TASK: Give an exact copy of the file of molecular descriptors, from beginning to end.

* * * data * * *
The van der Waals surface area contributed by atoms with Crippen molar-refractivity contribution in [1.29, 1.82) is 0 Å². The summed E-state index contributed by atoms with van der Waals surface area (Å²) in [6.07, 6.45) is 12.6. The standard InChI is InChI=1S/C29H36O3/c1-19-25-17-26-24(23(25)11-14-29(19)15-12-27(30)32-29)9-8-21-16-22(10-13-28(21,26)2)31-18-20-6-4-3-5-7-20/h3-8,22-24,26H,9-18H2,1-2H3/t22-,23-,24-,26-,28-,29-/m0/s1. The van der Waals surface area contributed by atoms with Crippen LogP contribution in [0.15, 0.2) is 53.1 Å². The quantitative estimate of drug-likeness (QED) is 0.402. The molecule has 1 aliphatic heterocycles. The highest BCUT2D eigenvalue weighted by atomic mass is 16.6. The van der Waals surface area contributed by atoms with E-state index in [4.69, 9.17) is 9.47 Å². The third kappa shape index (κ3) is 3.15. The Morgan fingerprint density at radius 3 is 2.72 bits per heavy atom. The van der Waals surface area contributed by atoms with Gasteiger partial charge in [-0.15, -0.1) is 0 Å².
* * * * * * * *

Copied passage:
The van der Waals surface area contributed by atoms with Crippen molar-refractivity contribution in [1.29, 1.82) is 0 Å². The summed E-state index contributed by atoms with van der Waals surface area (Å²) in [6.07, 6.45) is 12.6. The standard InChI is InChI=1S/C29H36O3/c1-19-25-17-26-24(23(25)11-14-29(19)15-12-27(30)32-29)9-8-21-16-22(10-13-28(21,26)2)31-18-20-6-4-3-5-7-20/h3-8,22-24,26H,9-18H2,1-2H3/t22-,23-,24-,26-,28-,29-/m0/s1. The van der Waals surface area contributed by atoms with Crippen LogP contribution in [0.15, 0.2) is 53.1 Å². The quantitative estimate of drug-likeness (QED) is 0.402. The molecule has 1 aliphatic heterocycles. The highest BCUT2D eigenvalue weighted by atomic mass is 16.6. The van der Waals surface area contributed by atoms with E-state index in [4.69, 9.17) is 9.47 Å². The third kappa shape index (κ3) is 3.15. The Morgan fingerprint density at radius 3 is 2.72 bits per heavy atom. The van der Waals surface area contributed by atoms with Gasteiger partial charge in [-0.15, -0.1) is 0 Å².